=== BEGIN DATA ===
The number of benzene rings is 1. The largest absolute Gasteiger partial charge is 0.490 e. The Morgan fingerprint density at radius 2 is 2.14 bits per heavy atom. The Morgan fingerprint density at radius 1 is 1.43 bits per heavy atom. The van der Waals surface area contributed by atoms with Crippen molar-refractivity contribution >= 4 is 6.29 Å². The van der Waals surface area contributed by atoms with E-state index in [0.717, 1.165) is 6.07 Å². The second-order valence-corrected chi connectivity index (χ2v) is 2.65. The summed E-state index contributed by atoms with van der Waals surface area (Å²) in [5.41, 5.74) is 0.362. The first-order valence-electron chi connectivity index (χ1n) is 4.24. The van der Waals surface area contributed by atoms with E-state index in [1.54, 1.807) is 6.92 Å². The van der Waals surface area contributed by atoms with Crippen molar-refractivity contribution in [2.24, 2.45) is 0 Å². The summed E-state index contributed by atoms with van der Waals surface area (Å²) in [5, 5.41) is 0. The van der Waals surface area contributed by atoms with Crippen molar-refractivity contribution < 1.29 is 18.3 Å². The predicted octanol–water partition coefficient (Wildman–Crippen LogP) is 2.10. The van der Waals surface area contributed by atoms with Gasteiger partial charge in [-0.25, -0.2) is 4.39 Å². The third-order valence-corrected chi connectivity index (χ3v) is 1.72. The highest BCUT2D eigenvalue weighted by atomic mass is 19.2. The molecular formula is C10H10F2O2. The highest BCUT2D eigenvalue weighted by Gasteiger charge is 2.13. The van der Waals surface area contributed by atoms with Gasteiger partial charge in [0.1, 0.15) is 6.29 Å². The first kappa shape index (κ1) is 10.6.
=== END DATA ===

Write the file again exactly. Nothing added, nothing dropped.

The number of benzene rings is 1. The largest absolute Gasteiger partial charge is 0.490 e. The Morgan fingerprint density at radius 2 is 2.14 bits per heavy atom. The Morgan fingerprint density at radius 1 is 1.43 bits per heavy atom. The van der Waals surface area contributed by atoms with Crippen molar-refractivity contribution >= 4 is 6.29 Å². The van der Waals surface area contributed by atoms with E-state index in [0.717, 1.165) is 6.07 Å². The second-order valence-corrected chi connectivity index (χ2v) is 2.65. The summed E-state index contributed by atoms with van der Waals surface area (Å²) in [5.41, 5.74) is 0.362. The first-order valence-electron chi connectivity index (χ1n) is 4.24. The van der Waals surface area contributed by atoms with E-state index in [1.54, 1.807) is 6.92 Å². The van der Waals surface area contributed by atoms with Crippen molar-refractivity contribution in [2.24, 2.45) is 0 Å². The summed E-state index contributed by atoms with van der Waals surface area (Å²) in [5, 5.41) is 0. The van der Waals surface area contributed by atoms with Crippen molar-refractivity contribution < 1.29 is 18.3 Å². The predicted octanol–water partition coefficient (Wildman–Crippen LogP) is 2.10. The van der Waals surface area contributed by atoms with Gasteiger partial charge in [-0.25, -0.2) is 4.39 Å². The third-order valence-corrected chi connectivity index (χ3v) is 1.72. The highest BCUT2D eigenvalue weighted by atomic mass is 19.2. The molecular formula is C10H10F2O2. The highest BCUT2D eigenvalue weighted by Gasteiger charge is 2.13. The van der Waals surface area contributed by atoms with Gasteiger partial charge in [0.1, 0.15) is 6.29 Å². The first kappa shape index (κ1) is 10.6.